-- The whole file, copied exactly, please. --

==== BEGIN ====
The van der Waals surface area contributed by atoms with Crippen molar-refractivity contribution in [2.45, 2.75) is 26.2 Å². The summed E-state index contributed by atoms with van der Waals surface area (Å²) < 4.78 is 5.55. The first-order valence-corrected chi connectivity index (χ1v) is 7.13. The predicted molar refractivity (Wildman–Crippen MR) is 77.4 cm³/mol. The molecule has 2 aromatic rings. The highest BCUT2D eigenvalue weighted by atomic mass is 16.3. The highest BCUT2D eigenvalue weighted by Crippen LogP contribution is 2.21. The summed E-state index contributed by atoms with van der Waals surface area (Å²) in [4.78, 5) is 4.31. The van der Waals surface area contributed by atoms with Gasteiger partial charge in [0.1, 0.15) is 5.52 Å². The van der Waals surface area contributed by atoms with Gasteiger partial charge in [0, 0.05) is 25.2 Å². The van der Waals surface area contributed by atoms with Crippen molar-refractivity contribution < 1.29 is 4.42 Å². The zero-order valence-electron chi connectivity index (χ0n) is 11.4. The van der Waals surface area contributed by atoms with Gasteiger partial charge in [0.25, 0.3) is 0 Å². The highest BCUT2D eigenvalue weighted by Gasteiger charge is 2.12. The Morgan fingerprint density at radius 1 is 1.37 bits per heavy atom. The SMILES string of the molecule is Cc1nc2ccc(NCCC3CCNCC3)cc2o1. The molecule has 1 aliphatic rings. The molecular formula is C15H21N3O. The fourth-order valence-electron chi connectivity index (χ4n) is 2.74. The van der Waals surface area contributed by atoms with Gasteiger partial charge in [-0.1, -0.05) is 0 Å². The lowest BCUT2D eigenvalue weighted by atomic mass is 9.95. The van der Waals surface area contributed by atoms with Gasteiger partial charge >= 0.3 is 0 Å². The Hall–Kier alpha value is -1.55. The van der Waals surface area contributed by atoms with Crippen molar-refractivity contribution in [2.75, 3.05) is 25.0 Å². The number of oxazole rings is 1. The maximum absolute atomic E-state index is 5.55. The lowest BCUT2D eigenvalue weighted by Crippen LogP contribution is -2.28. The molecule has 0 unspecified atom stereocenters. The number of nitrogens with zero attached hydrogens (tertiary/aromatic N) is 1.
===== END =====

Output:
The van der Waals surface area contributed by atoms with Crippen molar-refractivity contribution in [2.45, 2.75) is 26.2 Å². The summed E-state index contributed by atoms with van der Waals surface area (Å²) < 4.78 is 5.55. The first-order valence-corrected chi connectivity index (χ1v) is 7.13. The predicted molar refractivity (Wildman–Crippen MR) is 77.4 cm³/mol. The molecule has 2 aromatic rings. The highest BCUT2D eigenvalue weighted by atomic mass is 16.3. The highest BCUT2D eigenvalue weighted by Crippen LogP contribution is 2.21. The summed E-state index contributed by atoms with van der Waals surface area (Å²) in [4.78, 5) is 4.31. The van der Waals surface area contributed by atoms with Gasteiger partial charge in [0.1, 0.15) is 5.52 Å². The van der Waals surface area contributed by atoms with Gasteiger partial charge in [0, 0.05) is 25.2 Å². The van der Waals surface area contributed by atoms with Crippen molar-refractivity contribution < 1.29 is 4.42 Å². The zero-order valence-electron chi connectivity index (χ0n) is 11.4. The van der Waals surface area contributed by atoms with Gasteiger partial charge in [0.25, 0.3) is 0 Å². The highest BCUT2D eigenvalue weighted by Gasteiger charge is 2.12. The Morgan fingerprint density at radius 1 is 1.37 bits per heavy atom. The SMILES string of the molecule is Cc1nc2ccc(NCCC3CCNCC3)cc2o1. The molecule has 1 aliphatic rings. The molecular formula is C15H21N3O. The fourth-order valence-electron chi connectivity index (χ4n) is 2.74. The van der Waals surface area contributed by atoms with Gasteiger partial charge in [-0.1, -0.05) is 0 Å². The lowest BCUT2D eigenvalue weighted by atomic mass is 9.95. The van der Waals surface area contributed by atoms with Gasteiger partial charge >= 0.3 is 0 Å². The Hall–Kier alpha value is -1.55. The van der Waals surface area contributed by atoms with Crippen molar-refractivity contribution in [2.75, 3.05) is 25.0 Å². The number of oxazole rings is 1. The maximum absolute atomic E-state index is 5.55. The lowest BCUT2D eigenvalue weighted by Crippen LogP contribution is -2.28. The molecule has 0 unspecified atom stereocenters. The number of nitrogens with zero attached hydrogens (tertiary/aromatic N) is 1.